The next time you’re unsure if an item is recyclable, put it in the trash — this was the message delivered to students at the “Zero Waste Plan: Explained,” an event hosted by an environmental advocacy club at the Boston University Medical Campus.
Climate Action Group (CAG) held the meeting Monday where they provided further details on the Zero Waste Plan — a program launched by BU in March 2021 with the goal to reach zero waste on campus by 2030.
The plan intends to tackle BU’s trash disposal issues by enacting 21 different initiatives focused on various aspects of waste management, such as, “redesign, reduce, reuse, recycle/compost, culture change and market development.”
During the meeting, students were informed on what they can do to help contribute to this plan.
Kaity Robbins, a Zero Waste manager, said recycling and composting must be done correctly in order for the waste to arrive at its end destination.
“Folks say, ‘Oh, it doesn’t actually get recycled, it just gets put in with the trash,’” Robins said. “If the waste is clean enough, it does definitely get recycled, and it definitely gets composted, but it’s up to the individual to make sure that they’re following the Massachusetts rules about what can be recycled and composted.”
Moreover, non-recyclable items, such as food, liquids and plastic bags, contaminate the recycling system, so materials should be emptied, rinsed and dried before going in the recycling bin.
“The most important thing about recycling is not doing what we call ‘wishcycling,’” Robbins said. “You want to do the right thing and put [an item] in the recycling bin, but you’re not sure if it actually is recyclable. So you put it in there and then it ruins the whole bin.”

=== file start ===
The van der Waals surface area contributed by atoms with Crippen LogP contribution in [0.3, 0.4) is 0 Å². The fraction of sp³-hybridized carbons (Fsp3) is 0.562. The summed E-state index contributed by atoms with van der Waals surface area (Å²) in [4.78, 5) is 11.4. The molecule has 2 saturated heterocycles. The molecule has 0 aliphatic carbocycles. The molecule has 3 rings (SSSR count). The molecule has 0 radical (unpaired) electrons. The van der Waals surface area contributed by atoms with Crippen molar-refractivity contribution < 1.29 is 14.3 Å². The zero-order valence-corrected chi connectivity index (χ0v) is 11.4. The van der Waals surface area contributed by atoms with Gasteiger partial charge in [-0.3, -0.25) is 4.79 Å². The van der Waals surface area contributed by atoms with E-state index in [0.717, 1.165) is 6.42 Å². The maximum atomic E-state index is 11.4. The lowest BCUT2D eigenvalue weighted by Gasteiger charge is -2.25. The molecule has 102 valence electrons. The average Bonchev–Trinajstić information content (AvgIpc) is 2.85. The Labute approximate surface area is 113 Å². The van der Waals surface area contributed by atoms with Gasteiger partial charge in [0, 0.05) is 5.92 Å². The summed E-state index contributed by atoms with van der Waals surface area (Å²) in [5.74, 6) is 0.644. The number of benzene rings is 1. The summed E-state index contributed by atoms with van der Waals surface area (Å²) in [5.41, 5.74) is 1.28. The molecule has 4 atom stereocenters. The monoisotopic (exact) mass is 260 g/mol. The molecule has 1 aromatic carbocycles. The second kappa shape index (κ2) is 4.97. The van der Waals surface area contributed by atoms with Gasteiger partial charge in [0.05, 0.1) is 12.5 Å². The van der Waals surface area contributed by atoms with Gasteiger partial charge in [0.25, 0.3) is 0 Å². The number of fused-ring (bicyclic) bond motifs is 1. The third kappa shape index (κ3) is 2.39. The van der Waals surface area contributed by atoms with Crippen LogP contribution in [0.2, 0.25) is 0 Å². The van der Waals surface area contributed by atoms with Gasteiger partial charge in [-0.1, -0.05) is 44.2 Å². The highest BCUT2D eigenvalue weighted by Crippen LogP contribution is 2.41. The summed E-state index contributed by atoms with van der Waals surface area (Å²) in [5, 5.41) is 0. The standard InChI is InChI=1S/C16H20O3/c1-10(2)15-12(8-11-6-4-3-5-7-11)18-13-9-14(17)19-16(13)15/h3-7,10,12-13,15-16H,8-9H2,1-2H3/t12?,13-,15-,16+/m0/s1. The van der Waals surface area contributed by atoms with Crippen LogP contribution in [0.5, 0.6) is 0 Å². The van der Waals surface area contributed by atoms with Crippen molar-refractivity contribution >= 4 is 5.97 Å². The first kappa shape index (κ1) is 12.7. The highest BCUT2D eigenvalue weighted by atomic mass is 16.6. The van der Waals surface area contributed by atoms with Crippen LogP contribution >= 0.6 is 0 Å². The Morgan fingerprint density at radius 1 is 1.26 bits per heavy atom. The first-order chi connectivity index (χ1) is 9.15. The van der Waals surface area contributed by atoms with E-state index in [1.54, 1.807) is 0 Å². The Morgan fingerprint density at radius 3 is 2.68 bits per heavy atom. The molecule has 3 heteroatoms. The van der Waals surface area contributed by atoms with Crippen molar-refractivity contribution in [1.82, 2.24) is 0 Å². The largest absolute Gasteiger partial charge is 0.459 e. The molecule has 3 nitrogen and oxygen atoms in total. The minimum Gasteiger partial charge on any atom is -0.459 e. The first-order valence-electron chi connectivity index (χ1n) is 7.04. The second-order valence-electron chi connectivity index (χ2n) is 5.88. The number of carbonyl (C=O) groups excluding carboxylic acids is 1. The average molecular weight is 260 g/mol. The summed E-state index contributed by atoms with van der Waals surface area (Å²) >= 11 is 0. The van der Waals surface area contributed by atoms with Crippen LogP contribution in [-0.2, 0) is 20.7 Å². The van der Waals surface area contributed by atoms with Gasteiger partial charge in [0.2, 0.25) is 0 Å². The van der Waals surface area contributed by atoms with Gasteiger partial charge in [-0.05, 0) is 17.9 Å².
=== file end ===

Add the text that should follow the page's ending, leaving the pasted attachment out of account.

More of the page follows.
However, it’s understandable to not know all of the rules.
“When in doubt, throw it out,” said Keeley Bombard, president of Environmental Student Organization and senior in the College of Arts and Sciences. “That’s the thing I say in my head every time I’m unsure whether or not I should recycle something.”
Proper recycling also improves safety for workers at recycling facilities. Plastic bags, for example, are a big safety concern for workers on the line because they get tangled in a machine which “shreds part of the waste,” Robbins said. The workers will then have to climb into the machine with spinning blades to get the plastic bags out.
“They have their hands in the waste and they’re sorting out anything that the machinery didn’t get,” Robbins said. “Things that really trip them up are hazardous waste like needles and broken glass.”
Bombard said she sees students taking steps to implement the Zero Waste Plan, but student culture of sustainability on campus still needs to be changed.
However, there are initiatives underway to provide resources that help students change their behavior, said Bombard, who is part of a team developing an app called Recyclopedia — based on the website Recycle Smart MA — for BU students to search whether an item is recyclable or not.
Kalil Menezes, a leader of CAG and a second-year medical student at Boston University School of Medicine, said it was cool to see how the Zero Waste Plan responded to sustainability measures on a systemic level.
“As activists, a lot of times it can feel like we kind of need to go against the current or try to fight whoever is running the organization,” Menezes said. “But if there are things that BU is really doing to improve their practices, we want to build upon that.”
Some of the steps the University has taken so far include partnering with companies who are transparent with their practices, launching a reusable container program for dining halls on the Charles River Campus, and ramping up food donations.
Starting small and educating others about sustainable practices is important, said Ania Filimonov, another leader of CAG and a second year master’s student in the Department of Anatomy and Neurobiology at BUSM.
“Once people understand the ways that you can be more sustainable, once you start practicing that and bringing that awareness to others around you then it starts becoming a habit,” Filimonov said. “I think small things will build to bigger things.”